You know what they say about how to have a healthy body, focus on diet and exercise. What about having a healthy small group? Suppose you have read any of the other blogs on the RDN website. In that case, you are aware of how vital intentional, authentic relationships are to the small group’s health. Authentic connection is forged through transparency and vulnerability. These make up the diet the small group needs to consume to be healthy. What is the exercise portion of what a small group needs to be healthy? The answer is serving each other.
Just like exercising, serving others takes work at first. Sometimes we want to avoid putting the work in. We can become selfish and self-absorbed, but ultimately, we are called to focus our eyes on Jesus and others. Our strength to serve others comes from Jesus’ love and loving encouragement of our brothers and sisters in Christ. From these sources of love found in the truth of the Bible, we can focus our attention on those around us whom Jesus has called on us to love and serve. When we help other people, we follow in the footsteps of Jesus.
Over time as we serve more and more, it doesn’t become so difficult, just like exercising. Not only does it benefit us, but it also begins to benefit others. People who are loved, cared for, and served can start to flourish. As they grow, they begin to trust those who lead them. As they continue to trust you, they will start to listen to the wisdom you have for them on how to function in this life as a disciple of Jesus. People may have said to you, “Nobody cares what you know until they know how much you care.” There is so much truth to that statement. When we serve, we begin to live out the heart of what Jesus wants for us when He says, “Greater love has no one than this: to lay down one’s life for one’s friends.” – John 15:12-13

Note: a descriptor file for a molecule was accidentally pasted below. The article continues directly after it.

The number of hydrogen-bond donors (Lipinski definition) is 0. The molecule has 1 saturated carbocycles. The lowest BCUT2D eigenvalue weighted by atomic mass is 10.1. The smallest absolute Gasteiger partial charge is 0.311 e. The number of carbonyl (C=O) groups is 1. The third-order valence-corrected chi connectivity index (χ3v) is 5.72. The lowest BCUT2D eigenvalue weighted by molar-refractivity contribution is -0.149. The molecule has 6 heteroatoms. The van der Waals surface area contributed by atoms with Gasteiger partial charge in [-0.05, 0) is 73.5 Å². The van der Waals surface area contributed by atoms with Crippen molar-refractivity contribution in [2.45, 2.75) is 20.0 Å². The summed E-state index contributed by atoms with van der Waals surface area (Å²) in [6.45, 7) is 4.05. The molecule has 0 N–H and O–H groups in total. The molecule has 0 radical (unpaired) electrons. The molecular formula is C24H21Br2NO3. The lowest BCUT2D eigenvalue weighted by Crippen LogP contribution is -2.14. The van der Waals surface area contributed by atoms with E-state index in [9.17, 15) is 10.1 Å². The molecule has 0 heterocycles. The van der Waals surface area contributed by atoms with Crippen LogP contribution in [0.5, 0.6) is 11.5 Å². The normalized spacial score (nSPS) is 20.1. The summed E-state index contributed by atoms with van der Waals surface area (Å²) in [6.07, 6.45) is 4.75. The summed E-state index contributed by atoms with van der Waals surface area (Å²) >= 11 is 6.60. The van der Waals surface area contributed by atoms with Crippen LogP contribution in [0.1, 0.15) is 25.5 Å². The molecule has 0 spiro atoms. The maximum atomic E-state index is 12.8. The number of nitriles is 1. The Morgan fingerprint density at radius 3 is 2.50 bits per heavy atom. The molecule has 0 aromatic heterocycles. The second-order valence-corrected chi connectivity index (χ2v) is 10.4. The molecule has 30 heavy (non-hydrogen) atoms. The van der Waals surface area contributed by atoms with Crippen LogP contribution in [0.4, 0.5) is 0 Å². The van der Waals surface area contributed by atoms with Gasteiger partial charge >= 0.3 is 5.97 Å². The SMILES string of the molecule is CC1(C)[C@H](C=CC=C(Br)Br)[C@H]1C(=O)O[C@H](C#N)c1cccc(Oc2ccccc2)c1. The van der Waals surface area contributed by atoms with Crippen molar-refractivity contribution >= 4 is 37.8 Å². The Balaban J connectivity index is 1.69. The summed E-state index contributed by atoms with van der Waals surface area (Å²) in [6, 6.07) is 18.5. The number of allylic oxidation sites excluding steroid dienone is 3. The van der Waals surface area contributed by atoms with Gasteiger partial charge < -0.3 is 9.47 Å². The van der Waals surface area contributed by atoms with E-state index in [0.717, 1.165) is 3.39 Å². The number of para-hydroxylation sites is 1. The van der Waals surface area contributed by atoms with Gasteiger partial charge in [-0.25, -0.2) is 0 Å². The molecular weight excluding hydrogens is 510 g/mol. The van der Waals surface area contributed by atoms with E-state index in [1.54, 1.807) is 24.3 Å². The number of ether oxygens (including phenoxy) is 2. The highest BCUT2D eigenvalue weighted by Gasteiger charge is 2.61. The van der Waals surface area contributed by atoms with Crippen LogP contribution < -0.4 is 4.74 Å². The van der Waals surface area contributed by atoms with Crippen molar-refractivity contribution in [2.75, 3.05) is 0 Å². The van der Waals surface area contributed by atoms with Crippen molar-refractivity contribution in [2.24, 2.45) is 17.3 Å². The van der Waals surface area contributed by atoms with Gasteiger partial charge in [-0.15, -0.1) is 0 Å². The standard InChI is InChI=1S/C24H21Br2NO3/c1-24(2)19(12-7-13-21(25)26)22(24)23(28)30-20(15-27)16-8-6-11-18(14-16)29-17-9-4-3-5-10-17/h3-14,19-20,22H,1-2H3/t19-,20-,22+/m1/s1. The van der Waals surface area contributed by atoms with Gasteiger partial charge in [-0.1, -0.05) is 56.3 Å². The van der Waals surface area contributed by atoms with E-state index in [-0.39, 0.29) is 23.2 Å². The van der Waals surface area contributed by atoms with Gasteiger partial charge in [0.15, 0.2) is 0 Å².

Jesus served. He gave up his life. His example is you and your small group’s path to health and real life. So, what is the barometer of your willingness to serve your small group? Put another way and a couple of great reflection questions I learned from my elders and staff, “Are you willing to lay your life down for your small group?” Put another way, “Are you willing to be highly inconvenienced for someone else’s well-being in your small group?”
Something to think about and ask your spouse for feedback on if the answer is yes for you.
This post originally appeared at: Diet & Exercise for a Healthy Small Group | Relational Discipleship Network (rdn1.com)